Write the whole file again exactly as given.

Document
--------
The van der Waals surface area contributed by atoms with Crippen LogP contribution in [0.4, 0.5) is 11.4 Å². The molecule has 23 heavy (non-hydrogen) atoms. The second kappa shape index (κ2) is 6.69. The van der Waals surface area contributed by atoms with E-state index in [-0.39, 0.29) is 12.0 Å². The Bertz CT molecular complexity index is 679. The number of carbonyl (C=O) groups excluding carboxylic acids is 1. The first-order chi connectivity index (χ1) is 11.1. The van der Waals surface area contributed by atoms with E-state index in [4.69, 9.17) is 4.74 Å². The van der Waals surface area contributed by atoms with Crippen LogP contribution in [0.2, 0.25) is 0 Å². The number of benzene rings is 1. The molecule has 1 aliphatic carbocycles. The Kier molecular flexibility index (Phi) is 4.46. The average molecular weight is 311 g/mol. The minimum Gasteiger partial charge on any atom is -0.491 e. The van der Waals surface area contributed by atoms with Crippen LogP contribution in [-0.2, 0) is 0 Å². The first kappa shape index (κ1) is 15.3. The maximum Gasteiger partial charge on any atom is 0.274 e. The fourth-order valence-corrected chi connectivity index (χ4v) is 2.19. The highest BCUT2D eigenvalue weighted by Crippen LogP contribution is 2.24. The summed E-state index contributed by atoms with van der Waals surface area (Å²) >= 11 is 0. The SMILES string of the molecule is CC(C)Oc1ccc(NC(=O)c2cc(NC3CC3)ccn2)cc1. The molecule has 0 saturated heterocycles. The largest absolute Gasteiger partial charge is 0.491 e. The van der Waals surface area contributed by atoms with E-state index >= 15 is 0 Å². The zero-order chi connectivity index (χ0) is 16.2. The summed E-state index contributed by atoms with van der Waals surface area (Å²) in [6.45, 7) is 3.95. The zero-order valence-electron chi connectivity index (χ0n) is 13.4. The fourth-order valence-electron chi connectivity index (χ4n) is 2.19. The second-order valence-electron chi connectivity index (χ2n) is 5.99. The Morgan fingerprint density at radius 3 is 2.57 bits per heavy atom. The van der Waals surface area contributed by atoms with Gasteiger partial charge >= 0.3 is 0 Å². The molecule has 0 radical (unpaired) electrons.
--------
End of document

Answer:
The van der Waals surface area contributed by atoms with Crippen LogP contribution in [0.4, 0.5) is 11.4 Å². The molecule has 23 heavy (non-hydrogen) atoms. The second kappa shape index (κ2) is 6.69. The van der Waals surface area contributed by atoms with E-state index in [-0.39, 0.29) is 12.0 Å². The Bertz CT molecular complexity index is 679. The number of carbonyl (C=O) groups excluding carboxylic acids is 1. The first-order chi connectivity index (χ1) is 11.1. The van der Waals surface area contributed by atoms with E-state index in [4.69, 9.17) is 4.74 Å². The van der Waals surface area contributed by atoms with Crippen LogP contribution in [0.2, 0.25) is 0 Å². The number of benzene rings is 1. The molecule has 1 aliphatic carbocycles. The Kier molecular flexibility index (Phi) is 4.46. The average molecular weight is 311 g/mol. The minimum Gasteiger partial charge on any atom is -0.491 e. The van der Waals surface area contributed by atoms with Crippen LogP contribution in [-0.2, 0) is 0 Å². The first kappa shape index (κ1) is 15.3. The maximum Gasteiger partial charge on any atom is 0.274 e. The fourth-order valence-corrected chi connectivity index (χ4v) is 2.19. The highest BCUT2D eigenvalue weighted by Crippen LogP contribution is 2.24. The summed E-state index contributed by atoms with van der Waals surface area (Å²) >= 11 is 0. The SMILES string of the molecule is CC(C)Oc1ccc(NC(=O)c2cc(NC3CC3)ccn2)cc1. The molecule has 0 saturated heterocycles. The largest absolute Gasteiger partial charge is 0.491 e. The van der Waals surface area contributed by atoms with E-state index >= 15 is 0 Å². The zero-order chi connectivity index (χ0) is 16.2. The summed E-state index contributed by atoms with van der Waals surface area (Å²) in [6.45, 7) is 3.95. The zero-order valence-electron chi connectivity index (χ0n) is 13.4. The fourth-order valence-electron chi connectivity index (χ4n) is 2.19. The second-order valence-electron chi connectivity index (χ2n) is 5.99. The Morgan fingerprint density at radius 3 is 2.57 bits per heavy atom. The van der Waals surface area contributed by atoms with Gasteiger partial charge >= 0.3 is 0 Å². The molecule has 0 radical (unpaired) electrons.